20syl – Kodama (official music video) from 20syl on Vimeo. In a love affair with musical instruments, French producer 20syl teams up with director Mathieu le Dude for a gorgeous music video. As the bass-heavy track shuffles along amiably, hands on musical instruments and other objects reveal the instrumentation – a young hipster’s guide to the electronic orchestra, if you will. 20syl is the producer name of turnablist and sometimes-rapper and graphic artist and music maker Sylvain Richard of Nantes, well-known in his France but getting greater international exposure with this video. He co-directs the film here, applying his graphical …

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Meet the Strange, Wonderful 70s Machine that Used AI to Make Music

The 70s were one heck of a groovy time. When they weren’t postulating theories about the very underlying essence of all physical reality being reduced to computational models, pioneering AI scientists were … creating weird music sequencers? Seriously? The Singularity will be brought to you by Giorgio Moroder, perhaps? Yes, as we saw earlier this week, AI legends Edward Fredkin and Marvin Minsky somehow managed to take their research in philosophy, digital physics, and cognitive science, and make a weird box that most definitely is capable of blinking lights and making sequences of bleeps. The Triadex Muse really seems like …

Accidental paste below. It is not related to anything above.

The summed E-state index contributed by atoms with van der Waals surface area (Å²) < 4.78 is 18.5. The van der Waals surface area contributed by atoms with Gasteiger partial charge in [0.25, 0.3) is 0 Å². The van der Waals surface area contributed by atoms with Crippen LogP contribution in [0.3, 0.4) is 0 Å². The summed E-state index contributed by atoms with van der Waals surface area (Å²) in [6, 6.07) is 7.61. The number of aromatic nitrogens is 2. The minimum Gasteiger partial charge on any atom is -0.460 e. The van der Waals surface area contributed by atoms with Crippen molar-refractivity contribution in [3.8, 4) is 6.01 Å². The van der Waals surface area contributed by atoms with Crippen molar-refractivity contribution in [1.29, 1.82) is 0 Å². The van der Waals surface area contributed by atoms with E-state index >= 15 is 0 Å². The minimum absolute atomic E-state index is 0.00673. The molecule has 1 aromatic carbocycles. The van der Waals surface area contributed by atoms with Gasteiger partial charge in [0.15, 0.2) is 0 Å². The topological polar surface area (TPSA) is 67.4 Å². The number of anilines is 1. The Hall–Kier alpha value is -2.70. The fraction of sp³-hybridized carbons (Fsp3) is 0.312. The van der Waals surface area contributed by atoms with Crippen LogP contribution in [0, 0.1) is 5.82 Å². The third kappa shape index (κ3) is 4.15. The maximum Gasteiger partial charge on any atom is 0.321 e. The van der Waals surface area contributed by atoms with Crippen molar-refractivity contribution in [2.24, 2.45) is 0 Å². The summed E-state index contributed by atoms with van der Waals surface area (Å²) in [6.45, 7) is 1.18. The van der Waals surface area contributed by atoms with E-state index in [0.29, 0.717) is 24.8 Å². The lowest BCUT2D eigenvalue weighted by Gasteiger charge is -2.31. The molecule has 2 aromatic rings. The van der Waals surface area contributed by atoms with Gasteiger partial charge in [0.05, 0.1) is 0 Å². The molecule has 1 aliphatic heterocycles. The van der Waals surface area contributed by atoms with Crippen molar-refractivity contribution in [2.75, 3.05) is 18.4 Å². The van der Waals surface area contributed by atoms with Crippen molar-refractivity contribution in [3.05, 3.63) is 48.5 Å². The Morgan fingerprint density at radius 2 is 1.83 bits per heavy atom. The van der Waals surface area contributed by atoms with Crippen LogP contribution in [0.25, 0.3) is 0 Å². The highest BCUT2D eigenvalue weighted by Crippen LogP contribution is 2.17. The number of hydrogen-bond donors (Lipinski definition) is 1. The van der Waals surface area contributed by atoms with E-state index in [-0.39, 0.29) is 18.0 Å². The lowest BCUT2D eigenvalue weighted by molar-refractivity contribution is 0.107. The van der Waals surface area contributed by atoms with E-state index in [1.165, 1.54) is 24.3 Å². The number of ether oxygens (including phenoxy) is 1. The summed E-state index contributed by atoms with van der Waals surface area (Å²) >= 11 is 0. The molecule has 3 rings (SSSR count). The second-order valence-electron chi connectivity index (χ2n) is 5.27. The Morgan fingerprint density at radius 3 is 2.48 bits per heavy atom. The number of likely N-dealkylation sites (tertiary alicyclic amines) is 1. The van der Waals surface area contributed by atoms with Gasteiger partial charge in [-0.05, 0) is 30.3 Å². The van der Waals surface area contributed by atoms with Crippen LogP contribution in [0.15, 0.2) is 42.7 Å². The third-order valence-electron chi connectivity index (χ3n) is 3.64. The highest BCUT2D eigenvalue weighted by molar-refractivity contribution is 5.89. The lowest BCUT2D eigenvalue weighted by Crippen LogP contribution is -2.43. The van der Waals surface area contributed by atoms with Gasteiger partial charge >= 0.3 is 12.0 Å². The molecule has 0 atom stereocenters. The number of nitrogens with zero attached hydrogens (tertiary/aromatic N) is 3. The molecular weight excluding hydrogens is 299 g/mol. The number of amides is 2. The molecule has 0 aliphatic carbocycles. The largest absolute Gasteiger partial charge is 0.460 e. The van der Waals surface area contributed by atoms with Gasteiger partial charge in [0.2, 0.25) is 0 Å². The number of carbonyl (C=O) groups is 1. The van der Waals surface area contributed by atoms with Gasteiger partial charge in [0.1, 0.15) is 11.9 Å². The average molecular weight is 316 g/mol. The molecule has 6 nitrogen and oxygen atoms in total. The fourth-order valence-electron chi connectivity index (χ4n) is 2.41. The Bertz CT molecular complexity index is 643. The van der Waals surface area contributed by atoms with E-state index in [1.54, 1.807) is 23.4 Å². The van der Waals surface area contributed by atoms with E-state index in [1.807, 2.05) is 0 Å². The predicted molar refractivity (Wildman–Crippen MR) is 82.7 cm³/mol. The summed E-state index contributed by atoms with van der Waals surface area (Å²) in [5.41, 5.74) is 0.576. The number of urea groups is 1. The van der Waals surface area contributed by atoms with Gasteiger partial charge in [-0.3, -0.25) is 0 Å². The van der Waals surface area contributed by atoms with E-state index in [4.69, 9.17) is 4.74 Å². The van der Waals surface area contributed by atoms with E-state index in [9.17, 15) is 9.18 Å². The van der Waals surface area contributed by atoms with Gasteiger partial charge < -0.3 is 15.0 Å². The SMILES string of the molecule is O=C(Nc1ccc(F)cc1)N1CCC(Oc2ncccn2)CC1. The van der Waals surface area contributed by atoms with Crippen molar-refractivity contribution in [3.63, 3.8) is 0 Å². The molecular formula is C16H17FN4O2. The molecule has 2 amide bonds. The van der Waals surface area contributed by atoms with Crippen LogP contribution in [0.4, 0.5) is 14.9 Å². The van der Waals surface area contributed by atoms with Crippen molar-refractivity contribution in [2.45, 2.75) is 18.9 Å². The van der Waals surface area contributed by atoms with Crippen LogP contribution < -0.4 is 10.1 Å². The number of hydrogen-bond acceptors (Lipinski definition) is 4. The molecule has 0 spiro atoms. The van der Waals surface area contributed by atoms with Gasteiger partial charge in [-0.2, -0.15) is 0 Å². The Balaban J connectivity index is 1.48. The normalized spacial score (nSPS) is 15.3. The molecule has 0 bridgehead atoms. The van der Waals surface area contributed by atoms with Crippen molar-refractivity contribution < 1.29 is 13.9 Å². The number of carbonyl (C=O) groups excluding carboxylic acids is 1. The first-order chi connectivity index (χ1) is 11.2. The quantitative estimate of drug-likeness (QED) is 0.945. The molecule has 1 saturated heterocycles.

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Inside the Dub Machines, Analog Modeling Delays, Reverbs with a Twist, in Max for Live

Can an echo of the old still bring something new? Dub Machines, an Ableton Live pack of delay Devices, is both a painstaking set of digital models of analog delays and a chance to open those old techniques to new possibilities. And its unique flavor is in no small measure thanks to its creators. We got to talk to Matt Jackson (Ableton) about this new endeavor and how it came about – and some of the stories inside its creation, including the involvement of one of our favorite machine music makers, TM404. First, though, about those machines. Developer Surreal Machines …

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Live from the Moog Factory, Watch Erika, Teengirl Fantasy, and Survive